I do not live anywhere near Heathrow Airport, and it being Sunday, the UK railway network enjoyed its usual scattering of engineering works, including on my routes home. If I was able to catch the last train/bus home, I expected to be back about 0300 – not a great prospect. But UK borders are never straightforward, and particularly with the need to demonstrate a negative Covid test and a valid passenger locator form (which includes payment of £210 for two Variant tests to be delivered to one’s home 2 and 5 days after arrival). Even though the arrivals are few, the border area was full and a long queue that snaked its way back and forth was created. Familiar image. Mingle, mingle, mingle.

The eGates were open as additional security staff were checking the documentation. My passport was rejected by the eGates and IHotel breakfast had to stand in another queue to be approved by a border official – there was only one on duty. In total, I was about 1 hour getting across the border. I decided to take a hotel rather than attempt the journey home. I stayed at the Hilton Garden Inn Hotel at Hatton Cross (close to the Tube Station). Hotel prices are half of what one would normally pay, so that was not too onerous, though still a cost. The view (above left) was a shade dystopian, however. But I recommend the hotel if readers are ever in the same position. I bought breakfast – one retrieves it from the kitchen and consume it in one’s room. It was fine (right).

On Monday (15 February 2021) I was able to travel to the South Coast of England. The Tube and overland trains were largely quiet. I am now observing an obligatory 10 days’ quarantine. I stocked up on non-perishables before I departed, so I have most of what I need for the duration. Safe travels.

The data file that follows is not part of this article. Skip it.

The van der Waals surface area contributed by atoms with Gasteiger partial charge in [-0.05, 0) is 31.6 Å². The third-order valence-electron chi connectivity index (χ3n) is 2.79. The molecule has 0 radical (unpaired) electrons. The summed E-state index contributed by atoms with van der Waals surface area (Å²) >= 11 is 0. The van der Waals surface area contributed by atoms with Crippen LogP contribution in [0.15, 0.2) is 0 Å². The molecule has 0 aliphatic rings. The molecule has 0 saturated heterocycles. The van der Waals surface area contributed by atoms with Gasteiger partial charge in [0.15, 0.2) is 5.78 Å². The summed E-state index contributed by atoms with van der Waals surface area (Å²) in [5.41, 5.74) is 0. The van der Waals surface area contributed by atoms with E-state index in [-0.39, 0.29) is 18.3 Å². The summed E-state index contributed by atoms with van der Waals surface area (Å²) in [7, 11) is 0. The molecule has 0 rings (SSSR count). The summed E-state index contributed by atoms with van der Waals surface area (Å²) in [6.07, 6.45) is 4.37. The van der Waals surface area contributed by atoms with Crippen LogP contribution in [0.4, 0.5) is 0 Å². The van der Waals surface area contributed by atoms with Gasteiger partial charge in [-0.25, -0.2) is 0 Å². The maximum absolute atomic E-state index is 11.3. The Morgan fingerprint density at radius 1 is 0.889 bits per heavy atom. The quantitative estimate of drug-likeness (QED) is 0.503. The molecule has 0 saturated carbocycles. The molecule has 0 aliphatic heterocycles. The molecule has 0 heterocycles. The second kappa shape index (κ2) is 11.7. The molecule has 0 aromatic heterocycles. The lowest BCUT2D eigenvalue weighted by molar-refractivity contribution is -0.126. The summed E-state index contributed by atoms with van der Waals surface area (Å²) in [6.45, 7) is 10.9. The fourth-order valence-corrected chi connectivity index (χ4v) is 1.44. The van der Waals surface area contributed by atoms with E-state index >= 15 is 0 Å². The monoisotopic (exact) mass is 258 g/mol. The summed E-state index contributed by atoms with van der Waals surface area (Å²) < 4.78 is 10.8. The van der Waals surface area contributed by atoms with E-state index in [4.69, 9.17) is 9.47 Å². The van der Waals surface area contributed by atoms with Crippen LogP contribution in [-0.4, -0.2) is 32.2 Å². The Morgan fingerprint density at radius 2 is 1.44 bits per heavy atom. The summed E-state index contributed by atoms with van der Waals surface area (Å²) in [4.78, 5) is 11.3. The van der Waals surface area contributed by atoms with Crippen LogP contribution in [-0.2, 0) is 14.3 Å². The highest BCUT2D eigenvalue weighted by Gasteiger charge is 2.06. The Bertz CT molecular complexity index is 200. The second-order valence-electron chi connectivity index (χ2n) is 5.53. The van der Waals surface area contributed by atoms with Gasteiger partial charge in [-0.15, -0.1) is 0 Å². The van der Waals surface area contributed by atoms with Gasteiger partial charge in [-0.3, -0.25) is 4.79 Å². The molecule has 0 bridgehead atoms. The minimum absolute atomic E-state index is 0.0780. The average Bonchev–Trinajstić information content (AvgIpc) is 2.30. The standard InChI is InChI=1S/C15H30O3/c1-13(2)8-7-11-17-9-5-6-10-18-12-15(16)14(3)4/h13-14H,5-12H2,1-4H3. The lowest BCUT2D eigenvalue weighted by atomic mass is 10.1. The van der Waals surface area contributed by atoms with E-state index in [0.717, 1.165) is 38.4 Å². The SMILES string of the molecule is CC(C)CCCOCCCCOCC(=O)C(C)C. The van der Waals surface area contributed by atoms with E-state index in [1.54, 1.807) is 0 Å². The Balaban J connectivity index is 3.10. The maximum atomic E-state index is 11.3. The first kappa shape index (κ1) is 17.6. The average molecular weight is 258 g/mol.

Climate Watch: update on airlines

As predicted, the airline industry is now trying to wriggle out of its commitments on carbon emissions and climate change. Only last month, the industry agreed a protocol whereby airlines would pay to increase carbon emissions (through offsetting) based on some sort of average for 2019 and 2020. As we now know, 2020 will be a record low carbon year, and the airlines, many of which have all planes grounded because of Covid-19, are now saying that committing to this new level would make them bankrupt, notwithstanding that many of them are already.

To be fair, the industry body, ICAO, has not yet shifted, but it is being lobbied hard – understandably – by airlines to re-evaluate the threshold. Seemingly, it was already going to cost the industry between £4bn and £18bn (not much of a difference there, is there?) – which just goes to show how much more carbon they intended to put into the environment on growth projections (now, of course, unlikely).

And then there is easyJet. Readers may already have been following the story of how founder and major shareholder, Stelios Haji-Ioannou, wants the firm to cancel its order for 107 Airbus A320 Neos, planes that are necessary if easyJet is to meet its targets for carbon reduction. However, for Haji-Ioannou, that is no longer viable. By which he means under the current easyJet and industry business model and not under an ICAO – or other – environmental commitment. At what point does he smell the coffee?

Pic: Adrian Pingstone

Shareholders against the planet – knowingly or unknowingly